This is the old version, please see the new WinPE 3.1 DISM Tool.
I recently compiled a new library of commands since the upgrade from WinPE 2.0 to WinPE 3.0. With Windows 7 coming along they released a new way to create bootable USB sticks using Deployment Image Servicing and Management (DISM.exe). You might be asking yourself, what could I use this for? We are using it at my work to re-image computers, capture backup images, mount images, etc. There are many other uses for it but I will not get into that here. I have literally done this procedure a couple hundred times. In a future article I will show you how to write a simple batch script to automate this process. But it helps to understand what is going on with each command in case you have trouble. Batch scripts never work 100% of the time.
WinPE 3.0 Boot Environment
You will need the following to proceed:
- Windows® Automated Installation Kit (AIK) for Windows® 7 RC (Download from Microsoft) : 08.06.09
- Bootable Flash drive (500MB or larger)
Once you have installed WAIK then you will need to browse to your start menu and click on “Deployment Tools Command Prompt”. I have provided a picture below.
Once you have launched DTCP you will need to follow through the commands I have compiled below. The first one I have provided a screenshot.
DISM – Step 1 – Prep/Cleanup
The DISM cleanup command simply cleans up any previous wims/mounts you have been working with. If you do this a lot, you will need to use this command otherwise you will start receiving errors from previous wims possibly still left on the system.
DISM – Step 2 – Copy WinPE 3.0 to your local C Drive
[vb]copype.cmd x86 c:\winpe_x86
copy c:\winpe_x86\winpe.wim c:\winpe_x86\ISO\sources\boot.wim [/vb]
This creates a winpe_x86 folder on your C: drive and then copies the contents of the WinPE folder from the WAIK installation to your folder.
DISM – Step 3 – Mounting .Wim File on your local C Drive
[vb]Dism /Mount-Wim /WimFile:C:\winpe_x86\winpe.wim /index:1 /MountDir:C:\winpe_x86\mount [/vb]
This command mounts the wim file that was copied over in step #2 so that you can browse the system32 folder and insert your custom scripts, etc.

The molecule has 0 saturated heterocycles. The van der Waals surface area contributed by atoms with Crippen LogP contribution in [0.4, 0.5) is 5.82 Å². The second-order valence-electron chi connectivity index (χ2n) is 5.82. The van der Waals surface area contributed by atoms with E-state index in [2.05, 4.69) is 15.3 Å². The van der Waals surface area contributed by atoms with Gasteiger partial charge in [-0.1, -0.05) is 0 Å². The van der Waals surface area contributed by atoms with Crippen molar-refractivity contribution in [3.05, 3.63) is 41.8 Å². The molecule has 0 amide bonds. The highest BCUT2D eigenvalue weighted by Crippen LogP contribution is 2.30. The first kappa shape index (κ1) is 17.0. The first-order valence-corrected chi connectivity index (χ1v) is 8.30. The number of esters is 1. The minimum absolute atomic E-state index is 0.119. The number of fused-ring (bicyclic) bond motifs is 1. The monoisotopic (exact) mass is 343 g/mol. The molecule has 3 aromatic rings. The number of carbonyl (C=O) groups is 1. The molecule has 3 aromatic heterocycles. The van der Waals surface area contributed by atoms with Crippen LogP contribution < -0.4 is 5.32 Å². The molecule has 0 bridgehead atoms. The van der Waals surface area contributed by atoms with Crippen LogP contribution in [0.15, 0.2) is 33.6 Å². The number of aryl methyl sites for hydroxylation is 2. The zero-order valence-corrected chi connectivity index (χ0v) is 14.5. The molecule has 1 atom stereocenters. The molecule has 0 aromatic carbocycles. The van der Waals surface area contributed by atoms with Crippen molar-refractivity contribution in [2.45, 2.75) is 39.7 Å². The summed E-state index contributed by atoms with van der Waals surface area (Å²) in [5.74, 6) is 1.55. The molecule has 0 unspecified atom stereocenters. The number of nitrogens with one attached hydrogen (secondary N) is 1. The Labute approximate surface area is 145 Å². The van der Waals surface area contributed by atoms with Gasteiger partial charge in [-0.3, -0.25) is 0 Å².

DISM – Step 4 – Adding Packages to your WIM
[vb]Dism /image:C:\winpe_x86\mount /Add-Package /PackagePath:”C:\Program Files\Windows AIK\Tools\PETools\x86\WinPE_FPs\winpe-wmi.cab”
Dism /image:C:\winpe_x86\mount /Add-Package /PackagePath:”C:\Program Files\Windows AIK\Tools\PETools\x86\WinPE_FPs\en-us\winpe-wmi_en-us.cab”[/vb]
There are many packages you can add to your WINPE boot environment, these are two I always add to mine.
DISM – Step 5 – Adding Drivers to WinPE
[vb]DISM /image:c:\winpe_x86\mount /Add-Driver /driver:C:\YOUR_FOLDER_OF_INF_DRIVERS\ /recurse[/vb]
A nice addition to DISM over the previous peimg command in WINPE 2.0 is the ability to add drivers with the /recurse command. The /recurse command now allows us to simply have all of our drivers in their own directory and tell DISM to scan the root folder and everything beneath it. The number of sub directories won’t matter. I have a huge library of drivers, for example, you will want to have the network and vga drivers for anything that you boot up to in the WinPE environment. By adding the network driver to your WinPE boot environment, it allows you to access network shares for capturing and deploying .wim images.
DISM – Step 6 – Adding Custom Scripts, Batch Files, Etc.
[vb]xcopy /e /y “C:\YOUR_FOLDER_OF_SCRIPTS” C:\winpe_x86\mount\Windows\System32\[/vb]
Without adding anything to your WinPE boot environment you will simply be left with a command prompt window when booting to it on a computer. I have added over 15 different batch scripts with different functions. One thing I highly suggest adding is GImageX. GImageX is a very small GUI program that you can add to be able to capture, deploy, and mount images within the WinPE boot environment. I have provided a picture of GImageX GUI below.
DISM – Step 7 – Unmounting your finished .WIM
[vb]Dism /Unmount-Wim /MountDir:C:\winpe_x86\mount\ /Commit[/vb]
This commits the final changes to your .WIM file and anything you added to it. It is very important to unmount your .WIM file when you have finished.
DISM – Step 8 – Copies your .WIM to Boot ISO
[vb]copy c:\winpe_x86\winpe.wim c:\winpe_x86\ISO\sources\boot.wim /Y[/vb]
DISM – Step 9 – Creates bootable .ISO of WinPE 3.0
[vb]oscdimg -n -bc:\winpe_x86\etfsboot.com c:\winpe_x86\ISO c:\winpe_x86\winpe_x86.iso[/vb]
Now, if you are wanting to use a flash stick you will need to format a flash stick in a certain way, and then simply copy the contents of the c:\winpe_x86\ISO\ to your flash drive. And thats it! Stick it in a computer, restart, and boot to it. The .ISO made in step #9 can simply be burned to a CD with Nero or other program capable of making bootable CD and then you can boot to it in the same way.
DISM – Step 10 – Optional Backup
[vb]xcopy /e /y “C:\winpe_x86” E:\BACKUP_FOLDER_FOR_LATEST_BOOT_BUILD\[/vb]
This step is optional, but I always like to keep a backup for the future. Also, if you ever need to create another bootable flash stick or CD you can simply go to your backup and grab the files.